I’d planned on talking about Codex this week, but for a number of reasons I’m holding back on that for another week. However, if you’re going to be at Wizard World Portland Comic Con this weekend, I’ll be discussing it at my Eberron & Beyond talk, Saturday at 2 PM.
Today I’m just going to pull some questions out of the Eberron mailbag. As always, these are just my opinions, and some contradict canon material. So there!
Are the demons of the planes connected to the fiends of Khyber? Is a balor from Fernia Khyber-spawned?
Yes and no. The progenitor wyrms created all of the planes, and some show the influence of one progenitor over the others. So a balor from Fernia is Khyber-spawned in the sense that it was created by the progenitor wyrm Khyber… but it has no innate connection to the physical Khyber found in the material plane.
Tied to this is the fact that fiends embody specific concepts. Fernia is fire. Benevolent outsiders from Fernia embody the positive aspects of fire: its light drives away the darkness; its warmth keeps us alive; it purifies wounds and drives off dangerous predators; it gives the heat that fuels the forge. Fiends of Fernia embody the negative aspects of fire. Chaotic fiends embody the terrifying destructive force of it, the uncontrollable flames that consume homes and cities. Lawful fiends embody the terrible uses fire can be put to—fire as a weapon of war or torture, harnessed as an intentional engine of destruction.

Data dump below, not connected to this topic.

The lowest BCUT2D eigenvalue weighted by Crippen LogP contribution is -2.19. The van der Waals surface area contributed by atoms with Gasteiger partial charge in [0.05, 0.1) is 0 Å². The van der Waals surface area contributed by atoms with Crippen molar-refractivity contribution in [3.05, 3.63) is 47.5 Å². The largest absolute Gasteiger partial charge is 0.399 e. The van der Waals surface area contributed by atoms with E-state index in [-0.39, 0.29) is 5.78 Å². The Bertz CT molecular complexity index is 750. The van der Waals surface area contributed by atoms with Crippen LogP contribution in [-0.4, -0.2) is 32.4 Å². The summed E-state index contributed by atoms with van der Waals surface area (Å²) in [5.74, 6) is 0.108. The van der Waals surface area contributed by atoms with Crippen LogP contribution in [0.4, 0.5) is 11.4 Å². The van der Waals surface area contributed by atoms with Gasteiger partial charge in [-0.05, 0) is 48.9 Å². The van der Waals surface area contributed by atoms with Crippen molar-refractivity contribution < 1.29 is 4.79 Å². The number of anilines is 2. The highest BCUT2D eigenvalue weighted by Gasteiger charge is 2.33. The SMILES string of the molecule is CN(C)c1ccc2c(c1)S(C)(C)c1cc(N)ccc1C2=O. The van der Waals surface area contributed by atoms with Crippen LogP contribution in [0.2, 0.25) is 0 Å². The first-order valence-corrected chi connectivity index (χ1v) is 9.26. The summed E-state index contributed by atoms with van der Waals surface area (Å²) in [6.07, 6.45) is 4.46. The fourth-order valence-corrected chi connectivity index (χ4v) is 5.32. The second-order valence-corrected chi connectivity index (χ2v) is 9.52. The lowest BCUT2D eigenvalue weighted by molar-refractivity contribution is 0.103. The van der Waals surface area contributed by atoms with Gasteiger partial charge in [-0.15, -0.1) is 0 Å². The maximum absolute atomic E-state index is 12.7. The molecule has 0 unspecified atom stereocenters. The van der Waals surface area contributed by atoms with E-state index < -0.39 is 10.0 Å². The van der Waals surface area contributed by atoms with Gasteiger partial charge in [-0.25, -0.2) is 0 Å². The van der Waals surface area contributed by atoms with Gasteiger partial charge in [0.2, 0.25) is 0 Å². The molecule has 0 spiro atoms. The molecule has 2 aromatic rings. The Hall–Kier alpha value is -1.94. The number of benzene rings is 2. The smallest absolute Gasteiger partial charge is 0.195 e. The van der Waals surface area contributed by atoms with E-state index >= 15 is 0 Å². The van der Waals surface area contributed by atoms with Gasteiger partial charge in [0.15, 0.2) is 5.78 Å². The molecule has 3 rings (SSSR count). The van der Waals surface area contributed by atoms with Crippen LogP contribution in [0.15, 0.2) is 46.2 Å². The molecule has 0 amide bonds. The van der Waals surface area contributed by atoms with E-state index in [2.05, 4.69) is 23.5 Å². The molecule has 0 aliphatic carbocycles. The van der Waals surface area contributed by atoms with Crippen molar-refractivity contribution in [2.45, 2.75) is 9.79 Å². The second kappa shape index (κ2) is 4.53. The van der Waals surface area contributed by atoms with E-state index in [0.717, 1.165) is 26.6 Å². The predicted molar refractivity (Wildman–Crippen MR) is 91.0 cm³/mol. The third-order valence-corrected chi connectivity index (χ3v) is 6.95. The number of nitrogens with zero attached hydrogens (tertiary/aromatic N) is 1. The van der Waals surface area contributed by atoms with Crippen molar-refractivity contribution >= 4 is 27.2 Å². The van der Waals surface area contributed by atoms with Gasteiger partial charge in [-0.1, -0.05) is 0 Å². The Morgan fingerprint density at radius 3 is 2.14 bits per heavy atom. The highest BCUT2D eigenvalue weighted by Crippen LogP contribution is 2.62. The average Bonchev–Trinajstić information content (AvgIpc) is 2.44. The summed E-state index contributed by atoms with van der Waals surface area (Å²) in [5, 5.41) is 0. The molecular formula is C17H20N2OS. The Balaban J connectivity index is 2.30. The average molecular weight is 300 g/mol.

A balor of Fernia and a balor of Khyber have the same game statistics. But they represent different things. They will have very different personalities and goals, and I would personally have them be physically distinct from one another. The balor of Fernia is an embodiment of wild fire, and should be flame incarnate. The fiends of Khyber are more generally spirits of terror and pure malevolent evil; a Khyberian balor will wield fire, but it will be less fiery in its appearance, and interested in a broader range of goals; it will also owe fealty to one of the overlords of the Age of Demons, which will further determine its theme and behavior.
I have a follow up. Say that the aforementioned Balor of Fernia found its way to Eberron. Through a portal or summoning ritual or whatever. Would said Balor fall in line with one of the Overlords and its agents, or would the fiery Balor have its own agenda.